Minuscule particles of fallout from a damaged power plant in Japan have reached Iceland and are expected in France and elsewhere in Europe, experts said Wednesday, but stressed they don't pose a health risk.
Japan's Fukushima Dai-ichi nuclear complex was hit March 11 by a huge earthquake and massive tsunami, causing it to release radiation, and sparking fears of widespread contamination.
A plume carrying trace amounts of radioactive iodine has been detected in Iceland, the country's Radiation Safety Authority said. However, it added, the concentration was "less than a millionth" of what was found in European countries in the wake of the 1986 Chernobyl disaster that spewed radiation over a large distance.
Recollections of the accident's aftermath continue to haunt many Europeans, putting them on edge as they watch the Japanese nuclear crisis unfold.
"We thus conclude that there is no reason to worry about radioactivity levels in Iceland, nor anywhere in Europe, resulting from the nuclear accident in Japan," said Sigurdur Emil Palsson, head of emergency preparedness.
The International Atomic Energy Agency said Wednesday that the overall situation at the Fukushima plant remains of serious concern. The deposition of radioactive iodine and cesium varies across 10 prefectures on a day to day basis but "the trend is generally upward," said Graham Andrew, senior adviser to IAEA chief Yukiya Amano.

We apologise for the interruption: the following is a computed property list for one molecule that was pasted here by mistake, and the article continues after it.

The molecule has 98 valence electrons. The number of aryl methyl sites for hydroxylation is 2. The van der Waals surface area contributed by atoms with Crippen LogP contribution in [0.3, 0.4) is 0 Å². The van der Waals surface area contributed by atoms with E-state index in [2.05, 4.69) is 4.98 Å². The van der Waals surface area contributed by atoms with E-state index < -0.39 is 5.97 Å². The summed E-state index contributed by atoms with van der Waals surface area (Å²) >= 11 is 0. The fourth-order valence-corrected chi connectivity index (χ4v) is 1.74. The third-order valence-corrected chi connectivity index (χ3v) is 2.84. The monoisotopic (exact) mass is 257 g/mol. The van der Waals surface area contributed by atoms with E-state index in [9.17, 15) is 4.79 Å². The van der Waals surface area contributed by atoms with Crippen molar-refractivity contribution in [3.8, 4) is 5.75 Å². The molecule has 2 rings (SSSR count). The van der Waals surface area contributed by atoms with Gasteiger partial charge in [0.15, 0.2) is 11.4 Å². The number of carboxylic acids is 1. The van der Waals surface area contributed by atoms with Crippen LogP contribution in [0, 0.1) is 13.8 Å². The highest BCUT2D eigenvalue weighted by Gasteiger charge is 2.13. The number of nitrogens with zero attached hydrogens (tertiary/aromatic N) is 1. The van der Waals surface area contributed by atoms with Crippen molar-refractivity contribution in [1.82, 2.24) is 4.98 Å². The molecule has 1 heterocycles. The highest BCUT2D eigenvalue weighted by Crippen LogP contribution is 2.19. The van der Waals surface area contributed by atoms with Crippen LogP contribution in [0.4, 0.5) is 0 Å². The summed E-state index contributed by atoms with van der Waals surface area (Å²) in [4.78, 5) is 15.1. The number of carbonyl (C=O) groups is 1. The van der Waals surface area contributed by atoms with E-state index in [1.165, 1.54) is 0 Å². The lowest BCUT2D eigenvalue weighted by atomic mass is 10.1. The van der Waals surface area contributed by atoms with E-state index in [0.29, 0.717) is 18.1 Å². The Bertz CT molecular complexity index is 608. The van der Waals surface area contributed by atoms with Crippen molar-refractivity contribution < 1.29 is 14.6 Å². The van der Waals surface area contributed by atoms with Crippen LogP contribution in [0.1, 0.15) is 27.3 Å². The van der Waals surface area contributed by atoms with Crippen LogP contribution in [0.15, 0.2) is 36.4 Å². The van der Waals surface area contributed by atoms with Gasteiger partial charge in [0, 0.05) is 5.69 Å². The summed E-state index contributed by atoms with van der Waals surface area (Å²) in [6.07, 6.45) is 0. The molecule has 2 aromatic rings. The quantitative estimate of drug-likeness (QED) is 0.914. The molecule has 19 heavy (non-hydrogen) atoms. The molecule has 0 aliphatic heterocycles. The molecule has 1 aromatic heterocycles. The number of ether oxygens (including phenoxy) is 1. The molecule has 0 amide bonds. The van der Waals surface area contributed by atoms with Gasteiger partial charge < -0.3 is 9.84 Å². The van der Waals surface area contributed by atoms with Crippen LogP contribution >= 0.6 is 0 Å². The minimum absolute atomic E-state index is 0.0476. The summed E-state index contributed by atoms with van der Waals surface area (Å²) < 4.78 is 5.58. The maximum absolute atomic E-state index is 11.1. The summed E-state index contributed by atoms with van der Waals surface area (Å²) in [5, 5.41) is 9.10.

In contrast, environmental radiation monitoring in the Fukushima prefecture outside the 20 kilometer evacuation zone shows mostly decreasingly values, he added.
French authorities said very weakly contaminated air is expected to reach France on Wednesday while Germany's Federal Office for Radiation Protection said if and when radiation arrived it would be in marginal amounts that would pose neither a risk to humans or the environment.
"The measurements will also be much lower than those after the Chernobyl disaster," it said in a statement.
Karl Kienzl of Austria's environment agency told local television that the readings will be so small that "if we didn't know that this accident had happened in Japan we would disregard them."
Gerhard Wotawa, an expert at Austria's Central Institute for Meteorology and Geodynamics, said the amounts of radiation detected thus far were a fraction of what people are normally exposed to, adding that doctors, pilots and others are often confronted with much higher concentrations.
For those close to the crippled Japanese plant, the situation is very different _ and could keep getting worse.
According to the Austrian institute, local weather conditions at the end of the week could bring more radioactivity inland instead of out into the Pacific.
Cassandra Vinograd in London and Geir Moulson in Berlin contributed to this report.